Why We Need To Stop Spreading Hate

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A guest writer for Resisting Hate

It is hard not to notice that there are a lot of groups and messages of hate around today. There is a link between this hate and the increasing abuse and violence. Hate breeds hate, breeds more hate…

As most of the hatred I see and hear about is primarily aimed against Muslim people, I will mostly focus on that, but the sentiments in this article are equally applicable to other persecuted groups and individuals too, including immigrants, other races, different cultures, minority faiths, the poor, the disabled, LGBTQ, transgender, the homeless and many others. Sadly the list is long.

Much of this abuse and hatred is perpetrated by people or organisations claiming to be patriotic and who claim to help society. But their actions and words are not patriotic and in truth they are actually doing harm to our society. When haters do what they do they make the job of the police, the military and the emergency services so much harder. They are putting our services, our communities and our loved ones in harm’s way. Each message of hate contributes to inspiring every act of abuse and violence that endangers the safety of groups and individuals.

Allowing hate to divide our communities is playing right into the heart of terrorists. It contributes to their long term aims of chaos and disorder. Reactionary bigots who spread hate are helping to accomplish one of the terrorists major goals, namely to divide and conquer.

Every hater who demonises an innocent individual is contributing to the risk of radicalisation. Some of these people being radicalised are adults, some are teens but for children growing up being exposed to hatred, the influence is massive. Hate is the perfect recruitment tool for terrorism – See, they do hate you, they do hate your family and they hate your God.

Each act of hatred means another serviceman or woman has a much higher risk of being killed. And not just service personel but the person in the street too. Each of these hate acts puts all of us at a greater risk of being involved in an attack.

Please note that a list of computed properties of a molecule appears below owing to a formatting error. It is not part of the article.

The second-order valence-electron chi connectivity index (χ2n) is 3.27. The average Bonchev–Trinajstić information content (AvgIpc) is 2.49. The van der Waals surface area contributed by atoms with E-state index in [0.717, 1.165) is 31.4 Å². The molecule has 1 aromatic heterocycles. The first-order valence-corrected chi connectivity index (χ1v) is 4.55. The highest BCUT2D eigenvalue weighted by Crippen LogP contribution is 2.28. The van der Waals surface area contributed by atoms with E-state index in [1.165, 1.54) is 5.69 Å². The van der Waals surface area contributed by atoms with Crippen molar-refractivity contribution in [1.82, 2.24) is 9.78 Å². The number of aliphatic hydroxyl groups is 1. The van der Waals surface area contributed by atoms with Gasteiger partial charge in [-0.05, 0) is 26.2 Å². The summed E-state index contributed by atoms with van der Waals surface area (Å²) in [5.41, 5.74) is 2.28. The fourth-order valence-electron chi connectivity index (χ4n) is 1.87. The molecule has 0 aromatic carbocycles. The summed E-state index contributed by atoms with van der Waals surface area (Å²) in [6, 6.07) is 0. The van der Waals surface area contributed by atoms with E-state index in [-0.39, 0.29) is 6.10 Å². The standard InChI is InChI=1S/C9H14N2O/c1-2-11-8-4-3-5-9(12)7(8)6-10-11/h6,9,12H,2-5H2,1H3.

Hate crimes negatively impact on resources for policing, the emergency and medical services and society in general. As we approach a winter that will put massive strain on our NHS we simply do not have the additional resources to put into the inflating issue of tackling hate crimes. The repercussions of hate are further reaching than is first apparent.

With each abusive message or violent act haters further alienate the very communities whose cooperation is vital for intelligence and the support to combat it all. Community support and assistance is crucial in the fight against terrorism.

The spread of hate plays a pivotal role in the growth of terrorism. Without hate as a reaction

Terrorists would lose one of their biggest recruitment tool and justification for their actions.
Terrorists would lose their ability to divide us as individuals, as communities, as groups and as a country.
Terrorists would lose their ability to chew up our resources.
Terrorists would lose their “purpose in life”.

Put simply terrorists want haters to do their jobs for them and keep pulling the country apart.

So to those who align themselves with hate groups, those who act with violence or abuse and those who post messages of hatred, YOU are assisting terrorism. And YOU are causing further harm to your people and your society.